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Book Title: Collected Poems: In English|
The author of the book: Arun Kolatkar
Edition: Bloodaxe Books
Date of issue: February 28th 2011
ISBN 13: 9781852248536
Format files: PDF
The size of the: 6.33 MB
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Arun Kolatkar was one of India's greatest modern poets. He wrote prolifically in both Marathi and English, but did not publish a book of poems until he was 44. Jejuri (1976) won him the Commonwealth Poetry Prize. His third Marathi publication, Bhijki Vahi, won a Sahitya Akademi Award in 2004. Always hesitant about publishing his work, Kolatkar waited until 2004, when he knew he was dying from cancer, before bringing out two further books, Kala Ghoda Poems and Sarpa Satra. A posthumous selection, The Boatride and Other Poems (2008), edited by Arvind Krishna Mehrotra, contained his previous uncollected English poems as well as translations of his Marathi poems; among the book's surprises were his translations of bhakti poetry, song lyrics, and a long love poem, the only one he wrote, cleverly disguised as light verse. This first Collected Poems in English brings together work from all those volumes.
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Read information about the authorArun Balkrishna Kolatkar (1932–2004) is one of the most important and influential poets in the post Independence Indian poetry. He was born on 1 November 1932 at Kolhapur, Maharastra. He had his education as a fine artist from JJ School of Arts and he worked as an art director and graphic designer in many reputed advertising agencies like Lintas. He wrote in Marathi and English.
His Marathi poetry collections include:
* Arun Kolatkarcha Kavita (1977)
* Chirimiri (2004)
* Bhijki Vahi (2004)
* Droan (2004)
* Char Kavita
His first collection of English poems was Jejuri named after the religious site in Maharashtra (1976) and winner of the prestigious Commonwealth Poetry Prize in 1977. His other collections of English poetry are Kala Ghoda Poems and Sarpasatra (2004). He won the Kusumagraj Puraskar given by the Marathwada Sahitya Parishad in 1991 and Bahinabai Puraskar given by Bahinabai Prathistan in 1995. He has also won the prestigious CAG award given in the field of advertising for six times and consequently was admitted to the CAG Hall of Fame.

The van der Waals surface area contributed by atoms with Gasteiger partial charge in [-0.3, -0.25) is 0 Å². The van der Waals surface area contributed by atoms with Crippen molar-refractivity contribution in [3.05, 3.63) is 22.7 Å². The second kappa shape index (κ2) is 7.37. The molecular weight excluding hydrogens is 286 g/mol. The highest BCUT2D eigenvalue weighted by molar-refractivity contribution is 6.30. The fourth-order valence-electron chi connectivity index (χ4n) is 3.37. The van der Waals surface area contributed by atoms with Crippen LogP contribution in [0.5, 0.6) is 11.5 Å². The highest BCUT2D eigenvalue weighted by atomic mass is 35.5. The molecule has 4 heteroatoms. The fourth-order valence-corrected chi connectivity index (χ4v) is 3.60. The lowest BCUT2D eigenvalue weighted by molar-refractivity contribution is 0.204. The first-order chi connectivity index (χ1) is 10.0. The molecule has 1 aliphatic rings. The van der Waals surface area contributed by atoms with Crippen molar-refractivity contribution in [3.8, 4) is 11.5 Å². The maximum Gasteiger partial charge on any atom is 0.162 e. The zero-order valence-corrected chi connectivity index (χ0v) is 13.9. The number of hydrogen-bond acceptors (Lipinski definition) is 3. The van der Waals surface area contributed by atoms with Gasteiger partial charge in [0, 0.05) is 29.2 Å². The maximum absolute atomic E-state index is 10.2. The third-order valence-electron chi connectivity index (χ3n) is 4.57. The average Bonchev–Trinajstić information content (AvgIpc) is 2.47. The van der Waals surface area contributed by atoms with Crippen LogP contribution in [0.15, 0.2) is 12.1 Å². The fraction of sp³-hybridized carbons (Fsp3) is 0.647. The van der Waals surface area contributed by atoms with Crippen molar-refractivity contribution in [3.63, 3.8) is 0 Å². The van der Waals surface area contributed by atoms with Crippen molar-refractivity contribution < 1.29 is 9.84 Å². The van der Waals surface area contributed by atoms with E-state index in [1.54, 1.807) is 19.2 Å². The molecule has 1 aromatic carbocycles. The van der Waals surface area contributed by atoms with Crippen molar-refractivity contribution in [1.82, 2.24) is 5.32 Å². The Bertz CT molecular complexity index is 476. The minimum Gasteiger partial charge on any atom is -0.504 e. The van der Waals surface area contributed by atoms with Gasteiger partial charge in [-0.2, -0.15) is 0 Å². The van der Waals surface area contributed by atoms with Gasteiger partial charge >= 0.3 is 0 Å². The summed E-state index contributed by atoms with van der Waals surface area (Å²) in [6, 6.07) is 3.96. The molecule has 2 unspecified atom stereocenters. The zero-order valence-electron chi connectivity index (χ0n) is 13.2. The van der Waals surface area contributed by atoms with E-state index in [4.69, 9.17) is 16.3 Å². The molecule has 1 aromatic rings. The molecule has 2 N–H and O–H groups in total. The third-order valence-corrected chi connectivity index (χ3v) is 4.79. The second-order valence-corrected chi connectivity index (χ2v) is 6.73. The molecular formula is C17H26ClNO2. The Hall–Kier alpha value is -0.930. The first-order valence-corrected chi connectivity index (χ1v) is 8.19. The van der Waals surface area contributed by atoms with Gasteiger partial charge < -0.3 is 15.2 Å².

His poetry is something of a trendsetter in both the languages. In Marathi, his poetry is the quintessence of the modernist as manifested in the 'little magazine movement' in the 1950s and 60s. His early Marathi poetry was radically experimental and it displayed the influences of the European avant-garde poetry like surrealism, expressionism and the Beat generation poetry. These poems are oblique, whimsical and at the same time dark, sinister, and exceedingly funny. Some of these characteristics can be seen in Jejuri and Kala Ghoda Poems in English, but his early Marathi poems are far more radical, dark and humorous then his English poems. His early Marathi poetry is far more audacious and takes great amounts of liberties with the language of poetry. However, in his later Marathi poetry, the poetic language is more accessible and less radical compared to earlier works. His later works Chirimiri, Bhijki Vahi and Droan are less introverted and less nightmarish. They show a greater social awareness and his satire become more direct.
Sarpa Satra is an 'English version' of a poem by similar name in Bhijki Vahi. It is a typical Kolatkar narrative poem like Droan, mixing myth, allegory, and contemporary history. Although Kolatkar was never famous as a social commentator, his narrative poems tend to just that. Many poems in Bhijki Vahi contain plenty of comments on the contemporary history. However, these are not politicians' comments but a poet's, and hence he avoids the typical Dalit-Leftist-Feminist rhetoric. What is significant here is the shift in the poet’s attitude and technique.
While Jejuri was about the agonized relationship of a modern sensitive individual with the indigenous culture, the Kala Ghoda poems are about the dark underside of Mumbai’s underbelly. The bewilderingly heterogeneous megapolis is envisioned in various oblique and whimsical perspectives of an underdog. Like Jejuri, Kala Ghoda is also 'a place poem' exploring the myth, history, geography, and ethos of the place in a typical Kolatkaresqe style. While Jejuri, a very popular place for pilgrimage to a pastoral god, could never become Kolatkar’s home, Kala Ghoda is about exploring the baffling complexities of the great metropolis. While Jejuri can be considered as an example of searching for a belonging, which happens to be the major fixation of the previous generation of Indian poets in English, Kala Ghoda poems do not betray any anxieties and agonies of 'belonging'. With Kala Ghoda Poems, Indian poetry in English seems to have grown up, shedding adolescent `identity crises’ and goose pimples. The remarkable maturity of poetic vision embodied in the Kala Ghoda Poems makes it something of a milestone in Indian poetry in English.
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